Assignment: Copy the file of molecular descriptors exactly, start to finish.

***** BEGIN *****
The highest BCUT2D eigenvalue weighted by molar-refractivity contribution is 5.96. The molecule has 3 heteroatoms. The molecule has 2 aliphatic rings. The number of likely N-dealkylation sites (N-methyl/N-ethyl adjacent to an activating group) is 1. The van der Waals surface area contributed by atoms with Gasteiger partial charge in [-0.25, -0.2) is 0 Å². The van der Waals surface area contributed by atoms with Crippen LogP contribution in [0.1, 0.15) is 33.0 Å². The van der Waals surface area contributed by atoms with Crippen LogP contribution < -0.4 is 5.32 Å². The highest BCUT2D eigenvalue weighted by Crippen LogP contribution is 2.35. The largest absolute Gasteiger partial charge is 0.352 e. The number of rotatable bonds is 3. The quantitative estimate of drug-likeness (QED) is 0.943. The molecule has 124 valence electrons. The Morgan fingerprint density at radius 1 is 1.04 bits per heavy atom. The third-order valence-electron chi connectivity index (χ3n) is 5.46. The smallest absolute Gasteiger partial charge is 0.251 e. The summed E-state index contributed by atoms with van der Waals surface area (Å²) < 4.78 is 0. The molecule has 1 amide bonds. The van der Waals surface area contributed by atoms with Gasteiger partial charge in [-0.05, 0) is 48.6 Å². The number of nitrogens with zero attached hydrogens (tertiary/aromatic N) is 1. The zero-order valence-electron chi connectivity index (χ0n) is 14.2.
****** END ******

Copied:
The highest BCUT2D eigenvalue weighted by molar-refractivity contribution is 5.96. The molecule has 3 heteroatoms. The molecule has 2 aliphatic rings. The number of likely N-dealkylation sites (N-methyl/N-ethyl adjacent to an activating group) is 1. The van der Waals surface area contributed by atoms with Gasteiger partial charge in [-0.25, -0.2) is 0 Å². The van der Waals surface area contributed by atoms with Crippen LogP contribution in [0.1, 0.15) is 33.0 Å². The van der Waals surface area contributed by atoms with Crippen LogP contribution < -0.4 is 5.32 Å². The highest BCUT2D eigenvalue weighted by Crippen LogP contribution is 2.35. The largest absolute Gasteiger partial charge is 0.352 e. The number of rotatable bonds is 3. The quantitative estimate of drug-likeness (QED) is 0.943. The molecule has 124 valence electrons. The Morgan fingerprint density at radius 1 is 1.04 bits per heavy atom. The third-order valence-electron chi connectivity index (χ3n) is 5.46. The smallest absolute Gasteiger partial charge is 0.251 e. The summed E-state index contributed by atoms with van der Waals surface area (Å²) < 4.78 is 0. The molecule has 1 amide bonds. The van der Waals surface area contributed by atoms with Gasteiger partial charge in [-0.05, 0) is 48.6 Å². The number of nitrogens with zero attached hydrogens (tertiary/aromatic N) is 1. The zero-order valence-electron chi connectivity index (χ0n) is 14.2.